Adding Value: Basic commodity producers who rely on the comparative advantages of regions (ie their natural resource endowments) tend to face unfavourable market conditions, because all producers have similar advantages and lack market power. In a competitive environment they find that prices are bid down to near average producers' costs - and margins (as well as profitability / productivity) are low. Australia primary producers and mining firms have been dominated by an 'efficient production' rather than a 'value creation' ethos, and have long focussed on increasing efficiency. If all producers achieve similar efficiency gains (as they will tend to do by copying others' changes), all the economic benefits from increased efficiency flow to consumers or middlemen. This is one of the reasons for constantly declining commodity prices over several decades (and for the poor terms of trade that Australia has faced). During the 1990s resources companies thus faced an expectation of low commodity prices, and their strategy in trying to profit often appeared to be to acquire large high quality resources and become a very low cost producer. However as 'everyone' did much the same, supply increased faster than expected and prices fell even faster than expected. Thus reasonable rates of return at project planning time, usually turned into poor post-hoc returns. A particular problem facing resource producers in Australia whose strategy was limited to industrial-era tactics (ie seeking competitive advantages on the basis of capital intensive mass production) was that their major competitors were in low-wage less-developed countries (whose involvement necessarily eroded the productivity obtainable from such activities). As manufacturing industries in Europe and North America found in the 1970s this strategy was unsustainable - and resulted in de-industrialisation in many countries and radical changes in the organisation of production (eg the shift from mass-production to knowledge-based production; and the break-up of hierarchical organisations into networks which accelerated learning). The current strategy which appears to be favoured by resource companies to increase value added involves seeking market power through increasing market share by a few large global firms (revisiting the early 20th century cartels - a move that may perhaps result an international 'competition policy' response)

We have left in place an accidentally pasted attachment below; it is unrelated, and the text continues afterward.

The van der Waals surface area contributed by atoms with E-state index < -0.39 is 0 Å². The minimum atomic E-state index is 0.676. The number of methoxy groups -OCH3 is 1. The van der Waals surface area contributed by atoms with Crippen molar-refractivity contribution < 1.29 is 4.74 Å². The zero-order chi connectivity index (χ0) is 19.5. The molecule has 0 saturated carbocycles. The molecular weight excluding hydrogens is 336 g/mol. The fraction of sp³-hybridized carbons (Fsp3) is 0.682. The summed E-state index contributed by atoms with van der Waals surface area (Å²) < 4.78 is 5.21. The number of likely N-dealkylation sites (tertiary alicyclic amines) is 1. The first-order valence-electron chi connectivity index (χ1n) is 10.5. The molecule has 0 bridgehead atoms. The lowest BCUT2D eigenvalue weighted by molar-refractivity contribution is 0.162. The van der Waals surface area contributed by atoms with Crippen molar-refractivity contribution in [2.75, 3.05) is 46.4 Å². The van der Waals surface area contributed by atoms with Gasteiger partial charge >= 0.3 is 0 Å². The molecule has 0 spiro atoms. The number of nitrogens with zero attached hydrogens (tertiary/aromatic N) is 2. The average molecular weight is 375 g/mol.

The implications of this are that: